The Design-Minds Behind the Dick, Kerr Monument

On the Friday before Christmas, a monument was unveiled at Preston North End FC, to remember the fantastic efforts and achievements of the Dick, Kerr Ladies.

You can read here, thanks to Gail Newsham – who has kept their story alive – why the team is so important to the club, the town and women’s football in this country here:


But we just wanted to explain a little more about the monument itself and the work that went behind the scenes to create it because two of Preston’s leading designers combined to commemorate this iconic group of women (article by Phil Gayour for

Seb Salisbury, architect at the Frank Whittle Partnership (FWP) and design guru Ben Casey, a nationally renowned creative consultant, designed and installed the memorial at Preston North End’s Deepdale stadium – where the all-female works team played their first game 100 years ago.

The wall mounted memorial is the first of its kind in the world and Salisbury and Casey, who also played a major role in designing and delivering North End’s stadium, collaborated on the artwork and illustration for it.

This has included in depth research into the history of the team and refining the overall design over several months.

The memorial is effectively split into three sections and consists of just over 60 granite panels including a wall plaque measuring an impressive 6m x 4m.

The lower section of the memorial, the plinth, contains a narrative explaining the unique history of the Dick, Kerr Ladies football team.

“This includes images of the old munitions factory, west stand at Deepdale and various silhouettes of players over the years,” Seb says.

It was on Christmas Day 1917 that the Dick, Kerr Ladies took on Arundel Coulthards Foundry in a charity football match to raise funds for injured soldiers who had been fighting on the Western Front and convalescing at the nearby Moor Park Military Hospital. A crowd of 10,000 spectators came to watch the match and £600 was raised for the soldiers. (Almost £50,000 in 2017)

The team went from strength to strength and soon became recognised as the best in the country.

In 1920 they played the first ladies International at Deepdale against a French team from Paris in front of 25,000 spectators, a record crowd for the ground at that time.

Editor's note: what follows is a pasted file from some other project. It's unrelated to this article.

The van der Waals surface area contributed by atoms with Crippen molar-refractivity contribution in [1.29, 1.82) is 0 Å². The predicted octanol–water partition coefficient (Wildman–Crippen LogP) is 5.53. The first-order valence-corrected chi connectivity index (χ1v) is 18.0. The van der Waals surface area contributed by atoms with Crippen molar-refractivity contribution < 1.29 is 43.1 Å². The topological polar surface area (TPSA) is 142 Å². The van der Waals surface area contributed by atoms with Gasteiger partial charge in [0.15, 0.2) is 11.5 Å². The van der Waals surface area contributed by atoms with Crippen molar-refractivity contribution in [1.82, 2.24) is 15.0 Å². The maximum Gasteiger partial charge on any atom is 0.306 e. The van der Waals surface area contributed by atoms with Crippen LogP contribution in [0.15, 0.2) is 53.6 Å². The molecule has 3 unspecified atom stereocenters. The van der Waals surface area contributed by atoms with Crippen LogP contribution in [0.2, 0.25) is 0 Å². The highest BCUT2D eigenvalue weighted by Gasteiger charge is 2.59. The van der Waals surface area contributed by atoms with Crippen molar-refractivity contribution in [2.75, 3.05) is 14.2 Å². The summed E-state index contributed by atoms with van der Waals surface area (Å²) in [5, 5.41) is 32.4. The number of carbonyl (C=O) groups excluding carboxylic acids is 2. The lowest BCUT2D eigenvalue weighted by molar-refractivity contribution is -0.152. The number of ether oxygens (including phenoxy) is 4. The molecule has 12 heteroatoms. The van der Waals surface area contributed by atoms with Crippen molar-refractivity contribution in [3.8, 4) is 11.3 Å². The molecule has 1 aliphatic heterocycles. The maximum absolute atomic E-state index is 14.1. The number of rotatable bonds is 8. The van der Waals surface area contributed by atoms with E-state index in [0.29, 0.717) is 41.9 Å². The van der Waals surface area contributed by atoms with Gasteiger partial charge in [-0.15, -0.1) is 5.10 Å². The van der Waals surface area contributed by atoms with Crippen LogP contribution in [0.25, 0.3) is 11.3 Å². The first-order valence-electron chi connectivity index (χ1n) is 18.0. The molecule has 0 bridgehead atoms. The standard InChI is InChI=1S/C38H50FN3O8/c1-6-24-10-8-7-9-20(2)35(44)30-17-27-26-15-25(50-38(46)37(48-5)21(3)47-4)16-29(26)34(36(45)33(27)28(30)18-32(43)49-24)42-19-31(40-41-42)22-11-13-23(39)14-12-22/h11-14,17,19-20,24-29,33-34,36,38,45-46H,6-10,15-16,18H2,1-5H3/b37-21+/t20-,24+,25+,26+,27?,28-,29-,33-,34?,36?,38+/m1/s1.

Boxing Day 1920 saw them make history playing in front of 53,000 spectators at Goodison Park, Everton and with between 10,000 and 14,000 people unable to get in to the ground, this was a huge landmark for the ladies game.

In spite of an FA ban on women’s football in 1921, the Dick, Kerr Ladies continued to play against all the odds until 1965 and during that time they played 833 games of football, won 759, drew 46 and lost only 28 games. They raised in the region of £180,000 for charity, but today that would be worth in excess of £10 million.

Seb added: “The roll of honour displays the names of the 264 women who played for the team over the years from 1917 to 1965 and the wall plaque displays a modern treatment of a black and white team photograph from 1921.

“We wanted to pick up on the unique way the ladies are stood in the team picture and portray it in such a way that signifies unity, togetherness and strength.

“We introduced an element of colour into the design by using intricate recycled glass inlays to pick up on the colour of the shorts and the distinctive old leather football.”

FWP and Ben Casey have a long and distinguished association with Preston North End having together designed and seen built the new Deepdale stadium and worked on plans for Premier League standard new training facilities.

FWP’s managing partner, David Robinson, is also a main board director of Preston North End.

A dedicated team of volunteers, led by Gail Newsham, Dick, Kerr Ladies historian and author, has worked hard to ensure that it has been an incredible centenary year for the team.

The memorial was co-sponsored by the Football Association, BAE Systems, UCLan, Preston North End, the Frank Whittle Partnership, UEFA and the Professional Footballers Association.

Gail said: “The Dick, Kerr Ladies have waited far too long for their place in the spotlight, but finally they are centre stage and will be remembered forever. I am eternally grateful to everyone who worked so hard to help make a dream become reality.”

A first blue plaque in the world for women’s football is now attached to the factory in Preston where the team was formed and a centenary dinner was held at Preston North End last July.

David Taylor, deputy chairman of Preston North End and the chairman of UCLan said: “Both Preston North End and the university are happy to support the centenary events to celebrate the Dick, Kerr Ladies football team.

“What these women achieved both on the field and off the field in terms of raising money for injured soldiers during the First World War is remarkable by any standards.  The City of Preston can be rightly proud of the heritage”.

Phil Ghayour


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